Daniel: [00:06:56] When you have those challenges. When and then you. You overcome them and you get the coverage. Is that because you've managed to I mean, generally speaking, spread the sort of insurance over a few more providers? Or is it more that you've had a conversation with an insurer and reassured them that this is actually worth them taking on? I suppose it's probably a bit of both. A lot of the time.
Matthew: [00:07:19] Absolutely can be a bit of both. I use the example of property before definitely that is spreading the risk across multiple insurers has certainly been a solution in the mid-market to corporate property space. But in other, I guess newer classes of policy or something, that's not a straightforward vanilla risk, like a real estate agent that can just be dealt with with a number of insurers straight away. Certainly relationships getting on the phone, talking to underwriters and talking them through that risk as providing them a level of comfort that they can find, sign off with some authority about their understanding of the risk as well. So I like to take not only the client on a journey of understanding the transfer of risk to insurer, but I also take the underwriter through the journey of exactly what the client's doing. So I mentioned before about we try and put ourselves in the client's shoes to understand what their business is and their risks. We try and transfer that knowledge to the underwriter just as much as we do to the client. On the flip side of what insurance is.
Daniel: [00:08:20] Let's change topics, although it does, of course, relate in actually very strongly into what you do. And the whole issue of broker commissions is in the spotlight again with this quality of advice review that the government's doing. Can you just summarize your position on commissions?
Matthew: [00:08:37] Absolutely, Danny. Look, I'm fully supportive, anything that seeks to lift the quality and professionalism of our insurance industry. We spoke some time ago around whether the removing of the Commission on all policies is something that is viable for the industry. And I think it's opening up further conversations around the transparency of commissions, whether they're removed in full, which I am a supporter of, for a number of certain classes of risk. There are also the transparency discussions around the code of conduct, the changes that is happening with that code of conduct first in November, the educational standards of us as an industry. I think that's really important for us to continue to lift the benchmark of professionalism across the industry. I'm not convinced removing all commissions, as I mentioned before, I don't think that's necessarily the right way of protecting the customer. And I think we'll have unintended consequences if we removed it overnight. As I think I've spoken about before. But the fact is, without commissions being there, many domestic and small business owners, I guess, are the ones that are less equipped to make insurance decisions without advice, may not be able to afford it, depending on the the fee for values that brokers decide to charge in lieu of commissions. And there's not to mention many brokerages and peers in the industry that service these clients that could potentially shut shop overnight if commissions are removed, where 99% of their re-numeration and income, it could be removed if there's no phase out period. So I guess in answering the question is I'm supportive of further conversations of removing commissions equally around lifting the professional standard and having more transparency around broker remuneration and the commissions earned by insurers.
Daniel: [00:10:31] The issue of transparency seems to be a key one, and I hear that brought up a lot by people, but there does seem to be some resistance to that in some parts of the industry, and that seems to almost be around that. Our clients aren't asking for transparency to this degree, so why are we doing it? I mean, do you do you feel that the transparency does need to be lifted?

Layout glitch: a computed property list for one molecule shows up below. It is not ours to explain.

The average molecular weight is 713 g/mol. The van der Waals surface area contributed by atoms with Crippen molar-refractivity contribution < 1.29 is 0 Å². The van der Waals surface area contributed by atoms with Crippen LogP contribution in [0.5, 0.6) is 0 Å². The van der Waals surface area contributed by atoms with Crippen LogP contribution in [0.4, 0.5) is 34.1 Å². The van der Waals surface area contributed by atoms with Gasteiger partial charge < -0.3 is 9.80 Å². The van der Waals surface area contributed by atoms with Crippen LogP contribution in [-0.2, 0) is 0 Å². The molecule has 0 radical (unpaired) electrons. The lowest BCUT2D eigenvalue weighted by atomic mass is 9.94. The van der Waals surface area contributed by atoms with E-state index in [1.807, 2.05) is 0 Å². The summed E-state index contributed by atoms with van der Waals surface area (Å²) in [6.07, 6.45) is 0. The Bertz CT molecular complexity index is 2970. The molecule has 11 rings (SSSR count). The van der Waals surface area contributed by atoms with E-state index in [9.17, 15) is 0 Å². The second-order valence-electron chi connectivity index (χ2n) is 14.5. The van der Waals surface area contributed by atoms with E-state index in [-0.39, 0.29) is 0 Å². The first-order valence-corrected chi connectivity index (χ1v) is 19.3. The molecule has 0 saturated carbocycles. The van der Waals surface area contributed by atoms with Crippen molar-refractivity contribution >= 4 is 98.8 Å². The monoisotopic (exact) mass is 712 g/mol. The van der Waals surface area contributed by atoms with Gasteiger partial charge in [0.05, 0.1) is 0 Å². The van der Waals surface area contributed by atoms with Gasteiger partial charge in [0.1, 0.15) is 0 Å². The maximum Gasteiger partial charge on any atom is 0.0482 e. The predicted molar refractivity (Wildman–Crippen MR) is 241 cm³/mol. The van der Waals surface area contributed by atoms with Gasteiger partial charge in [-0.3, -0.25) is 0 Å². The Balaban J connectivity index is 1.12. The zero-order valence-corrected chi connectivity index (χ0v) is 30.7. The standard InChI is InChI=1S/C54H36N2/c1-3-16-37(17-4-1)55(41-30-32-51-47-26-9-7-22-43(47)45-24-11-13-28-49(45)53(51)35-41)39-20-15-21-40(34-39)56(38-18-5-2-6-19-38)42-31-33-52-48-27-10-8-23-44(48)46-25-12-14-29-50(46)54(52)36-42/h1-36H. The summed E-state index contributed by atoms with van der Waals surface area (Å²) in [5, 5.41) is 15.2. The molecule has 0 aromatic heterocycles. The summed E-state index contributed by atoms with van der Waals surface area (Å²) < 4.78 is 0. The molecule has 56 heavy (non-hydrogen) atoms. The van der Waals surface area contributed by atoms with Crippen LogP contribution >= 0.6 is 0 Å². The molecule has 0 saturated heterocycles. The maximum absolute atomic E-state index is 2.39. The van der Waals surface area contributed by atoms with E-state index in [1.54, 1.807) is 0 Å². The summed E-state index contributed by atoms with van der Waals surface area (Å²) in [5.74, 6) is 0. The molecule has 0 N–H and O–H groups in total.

Matthew: [00:10:54] I believe so, yes Danny. Brokers and broking is a relationship game. And we as a business and myself build long term trust and relationships with our clients. And if you can't do that, I don't think you're acting in their best interest and being transparent about it. Brokers want to be seen as a profession, which I strongly believe we are with our peers or parallel industries of accounting or legal practices. Then there's no need for us to hide behind the fees we charge, all the re-numeration we receive. We're adding real value to our clients, businesses and lives. And of course, that does come at a cost. So if we're doing the job right, I think it's a very worthwhile cost that we should be transparent and providing our clients with what that amount is.
Daniel: [00:11:46] On a completely different topic. But I've read that you also like going for walks in the very early morning. Did you have one this morning and what were you thinking about?
Matthew: [00:11:56] I did. I did this morning. So my dog Max short for Maximus. So. I was a big fan of the Gladiator movie, but we shortened it to Max. I like to see the sun rise, and I guess without sounding silly, Danny is like to solve the world's problems whilst I walk around the neighborhood, whatever that may be, that comes in my mind. This morning I was thinking about this particular interview and answering the questions, but also on a Monday morning I'd like to set up my week. So when I have my management team meetings and so I like to set up the week with the team. So we've got a bit of a focus. So I'm trying to keep my mind clear and just being around nature in general, it was a little bit chilly this morning, but always fine if I've got a problem that I've been sitting on or a hard task that I've maybe left in my in-tray from Friday. But the morning can solve that. And I can think about think about that just with no one else or just the sun rising in the morning. So when I least expect it, the morning walks can help solve some of those problems.
Daniel: [00:12:55] Well, Matthew Bates, thank you very much for your time this morning.
Matthew: [00:12:59] Pleasure, Danny. Great to speak to you as always.
Daniel: [00:13:02] And Matthew Bates is managing director of the brokerage Bell Partners Insurance. Thanks for watching. Bye for now.